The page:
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An Arizona man has died and his wife is in critical condition after they both took the drug chloroquine phosphate, which has been touted as a treatment for coronavirus despite a lack of study on it or approval by the World Health Organization (WHO).
The couple, both in their 60s, required immediate hospital assistance within 30 minutes of ingesting the drug, which is normally used at aquariums to clean fish tanks, according to Banner Health, which is headquartered in Arizona.
“Given the uncertainty around COVID-19, we understand that people are trying to find new ways to prevent or treat this virus, but self-medicating is not the way to do so,” said Dr. Daniel Brooks, Banner Poison and Drug Information Center medical director. “The last thing that we want right now is to inundate our emergency departments with patients who believe they found a vague and risky solution that could potentially jeopardize their health.”
A laboratory technician prepares COVID-19 patient samples for semi-automatic testing at Northwell Health Labs, Wednesday, March 11, 2020, in Lake Success, N.Y. (AP Photo/John Minchillo)
The man couldn’t be resuscitated when he arrived at a hospital, but his wife was able to throw up much of the chemical, Banner said.
What they consumed was reportedly not the malaria medication form of chloroquine, but an ingredient listed on a parasite treatment for fish, according to NBC News.
The man’s wife told NBC News she watched televised briefings during which President Trump talked about the possible benefits of chloroquine to help the virus.
“I saw it sitting on the back shelf and thought, ‘Hey, isn’t that the stuff they’re talking about on TV?'” she said, according to the broadcasting company. “We were afraid of getting sick.”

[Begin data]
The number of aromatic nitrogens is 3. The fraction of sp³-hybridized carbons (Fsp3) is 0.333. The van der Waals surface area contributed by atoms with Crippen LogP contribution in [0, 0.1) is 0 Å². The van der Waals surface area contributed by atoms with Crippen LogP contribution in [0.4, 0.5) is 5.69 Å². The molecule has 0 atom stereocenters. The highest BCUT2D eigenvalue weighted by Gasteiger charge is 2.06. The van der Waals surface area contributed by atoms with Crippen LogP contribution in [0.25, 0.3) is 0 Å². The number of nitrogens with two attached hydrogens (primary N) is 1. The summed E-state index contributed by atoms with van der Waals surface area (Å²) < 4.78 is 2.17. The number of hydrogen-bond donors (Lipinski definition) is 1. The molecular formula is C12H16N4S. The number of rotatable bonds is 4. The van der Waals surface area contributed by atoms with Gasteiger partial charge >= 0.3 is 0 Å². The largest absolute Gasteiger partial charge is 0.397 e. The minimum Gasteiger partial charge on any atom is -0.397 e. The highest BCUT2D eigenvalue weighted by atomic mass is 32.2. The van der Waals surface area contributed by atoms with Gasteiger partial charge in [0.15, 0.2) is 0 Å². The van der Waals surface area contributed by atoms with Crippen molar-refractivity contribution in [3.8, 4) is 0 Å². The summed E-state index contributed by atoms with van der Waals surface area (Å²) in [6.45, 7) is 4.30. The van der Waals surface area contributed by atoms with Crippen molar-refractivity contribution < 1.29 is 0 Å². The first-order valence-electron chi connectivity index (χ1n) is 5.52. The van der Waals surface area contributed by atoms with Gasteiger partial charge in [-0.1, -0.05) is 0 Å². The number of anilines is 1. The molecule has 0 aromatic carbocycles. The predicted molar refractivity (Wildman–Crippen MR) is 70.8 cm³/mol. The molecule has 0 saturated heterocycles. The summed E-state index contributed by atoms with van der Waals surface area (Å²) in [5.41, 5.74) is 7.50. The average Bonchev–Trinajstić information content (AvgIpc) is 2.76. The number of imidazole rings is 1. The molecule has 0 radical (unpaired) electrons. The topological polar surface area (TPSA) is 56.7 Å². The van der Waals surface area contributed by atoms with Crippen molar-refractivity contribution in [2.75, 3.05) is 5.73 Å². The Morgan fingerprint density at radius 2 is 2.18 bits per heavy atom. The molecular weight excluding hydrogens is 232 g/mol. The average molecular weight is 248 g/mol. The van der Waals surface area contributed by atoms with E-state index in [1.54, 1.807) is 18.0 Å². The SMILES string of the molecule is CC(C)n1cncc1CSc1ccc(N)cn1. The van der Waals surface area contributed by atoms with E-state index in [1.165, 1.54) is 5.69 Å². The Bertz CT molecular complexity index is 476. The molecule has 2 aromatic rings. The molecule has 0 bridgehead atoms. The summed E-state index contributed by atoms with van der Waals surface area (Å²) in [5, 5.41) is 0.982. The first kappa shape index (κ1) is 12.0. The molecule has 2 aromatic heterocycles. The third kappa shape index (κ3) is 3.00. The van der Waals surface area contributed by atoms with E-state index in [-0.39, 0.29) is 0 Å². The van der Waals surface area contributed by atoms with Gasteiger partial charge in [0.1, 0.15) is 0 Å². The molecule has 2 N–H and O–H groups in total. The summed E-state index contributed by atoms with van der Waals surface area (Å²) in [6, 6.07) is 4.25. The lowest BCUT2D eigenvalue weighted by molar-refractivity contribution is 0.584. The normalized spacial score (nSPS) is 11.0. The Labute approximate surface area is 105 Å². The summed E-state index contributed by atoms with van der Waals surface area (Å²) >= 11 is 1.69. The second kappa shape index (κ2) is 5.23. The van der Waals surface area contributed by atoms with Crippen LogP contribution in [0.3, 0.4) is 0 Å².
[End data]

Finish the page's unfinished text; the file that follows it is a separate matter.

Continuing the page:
So what is chloroquine?
Chloroquine, also known as chloroquine phosphate, is a drug normally used to prevent or treat malaria caused by mosquito bites in countries where the disease is most common. It usually comes as a tablet that you can take by mouth.
It’s also described as “the saltwater aquarium wonder drug” and is the drug of choice for many public aquariums, including the Georgia Aquarium.
As for the coronavirus, chloroquine and a similar drug, hydroxychloroquine, have shown encouraging signs in small, early tests against the virus, but they have yet to be studied during a controlled clinical trial.
Both are oral prescription drugs that have been used for the treatment of malaria and certain inflammatory conditions since the 1940s. Chloroquine has been used for malaria treatment and chemoprophylaxis. Hydroxychloroquine is used for the treatment of rheumatoid arthritis, systemic lupus erythematosus, and porphyria cutanea tarda, according to the Centers for Disease Control and Prevention (CDC).
Doctors in South Korea, China, and France have reported the treatments to have positive results when administered to COVID-19 patients, according to the New York Times.
Christian Estrosi, the mayor of the French city of Nice, said on television Monday that he was on his sixth day of treatment with hydroxychloroquine and has “the sense I’ve been cured.”